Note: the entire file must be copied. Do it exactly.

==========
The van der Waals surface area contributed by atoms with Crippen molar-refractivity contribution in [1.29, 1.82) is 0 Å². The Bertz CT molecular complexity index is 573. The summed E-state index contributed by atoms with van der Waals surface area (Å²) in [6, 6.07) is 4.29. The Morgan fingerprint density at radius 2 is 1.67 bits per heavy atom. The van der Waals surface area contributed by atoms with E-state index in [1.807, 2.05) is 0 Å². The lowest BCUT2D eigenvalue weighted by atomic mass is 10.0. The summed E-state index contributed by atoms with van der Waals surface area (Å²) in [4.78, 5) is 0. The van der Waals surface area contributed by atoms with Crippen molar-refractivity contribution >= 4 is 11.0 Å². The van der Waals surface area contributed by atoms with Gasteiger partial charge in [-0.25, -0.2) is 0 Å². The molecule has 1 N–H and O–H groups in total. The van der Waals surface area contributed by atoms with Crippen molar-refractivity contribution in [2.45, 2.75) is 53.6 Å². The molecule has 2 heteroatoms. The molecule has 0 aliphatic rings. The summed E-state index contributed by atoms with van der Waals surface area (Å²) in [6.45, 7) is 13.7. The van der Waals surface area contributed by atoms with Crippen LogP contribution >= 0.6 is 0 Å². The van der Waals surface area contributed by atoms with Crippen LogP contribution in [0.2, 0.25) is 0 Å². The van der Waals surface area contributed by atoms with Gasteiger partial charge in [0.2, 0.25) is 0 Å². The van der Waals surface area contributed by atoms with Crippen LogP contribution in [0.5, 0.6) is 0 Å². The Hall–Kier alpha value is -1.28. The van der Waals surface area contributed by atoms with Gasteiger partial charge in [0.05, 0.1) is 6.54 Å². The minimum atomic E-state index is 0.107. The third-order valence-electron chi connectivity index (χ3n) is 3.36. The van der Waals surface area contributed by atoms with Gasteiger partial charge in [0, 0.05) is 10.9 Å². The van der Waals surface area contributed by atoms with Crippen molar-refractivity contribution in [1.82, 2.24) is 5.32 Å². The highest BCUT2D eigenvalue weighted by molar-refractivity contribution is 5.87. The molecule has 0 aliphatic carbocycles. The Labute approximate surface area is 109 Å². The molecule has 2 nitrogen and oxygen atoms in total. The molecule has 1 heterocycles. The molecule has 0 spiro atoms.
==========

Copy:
The van der Waals surface area contributed by atoms with Crippen molar-refractivity contribution in [1.29, 1.82) is 0 Å². The Bertz CT molecular complexity index is 573. The summed E-state index contributed by atoms with van der Waals surface area (Å²) in [6, 6.07) is 4.29. The Morgan fingerprint density at radius 2 is 1.67 bits per heavy atom. The van der Waals surface area contributed by atoms with E-state index in [1.807, 2.05) is 0 Å². The lowest BCUT2D eigenvalue weighted by atomic mass is 10.0. The summed E-state index contributed by atoms with van der Waals surface area (Å²) in [4.78, 5) is 0. The van der Waals surface area contributed by atoms with Crippen molar-refractivity contribution >= 4 is 11.0 Å². The van der Waals surface area contributed by atoms with Gasteiger partial charge in [-0.25, -0.2) is 0 Å². The molecule has 1 N–H and O–H groups in total. The van der Waals surface area contributed by atoms with Crippen molar-refractivity contribution in [2.45, 2.75) is 53.6 Å². The molecule has 2 heteroatoms. The molecule has 0 aliphatic rings. The summed E-state index contributed by atoms with van der Waals surface area (Å²) in [6.45, 7) is 13.7. The van der Waals surface area contributed by atoms with Crippen LogP contribution >= 0.6 is 0 Å². The van der Waals surface area contributed by atoms with Crippen LogP contribution in [0.2, 0.25) is 0 Å². The van der Waals surface area contributed by atoms with Gasteiger partial charge in [0.2, 0.25) is 0 Å². The van der Waals surface area contributed by atoms with Crippen LogP contribution in [0.5, 0.6) is 0 Å². The Hall–Kier alpha value is -1.28. The van der Waals surface area contributed by atoms with Gasteiger partial charge in [0.05, 0.1) is 6.54 Å². The minimum atomic E-state index is 0.107. The third-order valence-electron chi connectivity index (χ3n) is 3.36. The van der Waals surface area contributed by atoms with Gasteiger partial charge in [0, 0.05) is 10.9 Å². The van der Waals surface area contributed by atoms with Crippen molar-refractivity contribution in [1.82, 2.24) is 5.32 Å². The highest BCUT2D eigenvalue weighted by molar-refractivity contribution is 5.87. The molecule has 0 aliphatic carbocycles. The Labute approximate surface area is 109 Å². The molecule has 2 nitrogen and oxygen atoms in total. The molecule has 1 heterocycles. The molecule has 0 spiro atoms.